A lesson in democracy
Tonganoxie Elementary teacher encourages third-graders to ‘feel’ election
Ian Finkbiner entered the blue and white star-covered voting booth and emerged, smiling.
He had just done his part.
The Tonganoxie third-grader voted. And, he says, he plans to vote again -- when he grows up.
"I learned to vote when I'm 18," Ian said. "I want to vote."
Ian and his classmates voted Tuesday in their own presidential election, and according to the final tally, Democratic presidential candidate John Kerry won the election, sweeping up 10 votes to President George Bush's eight.
Ian's classmate, Alison Bryant, who went with her father to vote Tuesday morning and waited in line with him for 30 minutes, said the wait was worth it.
That's because she's learned in school this semester how important elections are.
"We studied Congress and the House of Representatives and senators and all that stuff," Alison said, adding that she plans to vote when she grows up.
That's what her teacher, Karen Stockman, had hoped for when she began, weeks ago, teaching her students about the Nov. 2 election.
"I want them to feel it. I think that if you can connect with the learning, it's valuable long-term learning," Stockman said. "Instead of just taking something from books, I really truly want the students to experience it and make it valid and real."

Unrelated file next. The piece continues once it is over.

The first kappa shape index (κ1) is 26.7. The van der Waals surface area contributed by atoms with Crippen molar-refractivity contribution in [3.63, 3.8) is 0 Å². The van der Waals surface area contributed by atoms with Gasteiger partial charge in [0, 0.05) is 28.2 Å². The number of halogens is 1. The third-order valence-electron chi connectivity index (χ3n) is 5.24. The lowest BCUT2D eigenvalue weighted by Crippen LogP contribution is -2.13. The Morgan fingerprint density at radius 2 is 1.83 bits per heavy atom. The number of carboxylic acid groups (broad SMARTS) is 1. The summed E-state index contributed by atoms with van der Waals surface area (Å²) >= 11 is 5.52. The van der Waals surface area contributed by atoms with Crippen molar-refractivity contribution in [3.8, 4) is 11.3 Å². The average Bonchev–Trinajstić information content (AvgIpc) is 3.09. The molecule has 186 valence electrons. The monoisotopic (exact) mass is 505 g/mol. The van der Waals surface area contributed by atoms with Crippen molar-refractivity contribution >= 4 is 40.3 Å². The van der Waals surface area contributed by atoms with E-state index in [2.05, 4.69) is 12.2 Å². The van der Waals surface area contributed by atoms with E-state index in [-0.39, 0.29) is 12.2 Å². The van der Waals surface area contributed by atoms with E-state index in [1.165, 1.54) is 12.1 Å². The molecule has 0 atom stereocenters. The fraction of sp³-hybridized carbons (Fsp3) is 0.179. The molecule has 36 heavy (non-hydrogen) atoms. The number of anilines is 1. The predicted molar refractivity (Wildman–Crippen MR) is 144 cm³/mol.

Stockman, a former TES student herself who is a first-year teacher in Tonganoxie, started the election lessons with a read-aloud fiction story abut a boy who ran for president. In the story, the boy seeks a constitutional amendment to do away with the age restriction for president. The story covers an election from beginning to end.
"I encouraged my students to watch a few minutes of the debates and we talked about what a debate was," Stockman said.
She also taught her students about the Electoral College, the different branches of government and included the students in role-playing.
The students made "Go Vote" signs, which they and other third-grade classes, carried Tuesday down Fourth Street, loudly reminding everyone to go to the polls.
The class stuck to facts, not opinions, Stockman said, learning about the candidates' personal history -- where they were from and how many children they have.
And they clipped newspaper articles about both candidates, discussing how they're represented in the media.
Stockman encouraged her students to go to vote with their parents, and gave them the opportunity to complete a questionnaire about the experience for extra credit.
This all played into Stockman's idea -- to get the children to be involved in the election process. This meant they registered to vote by the required deadline, voted and counted ballots in all seriousness.
"I really believe that if they feel like they are a part of it, they're going to learn and be enthusiastic about it and understand," Stockman said.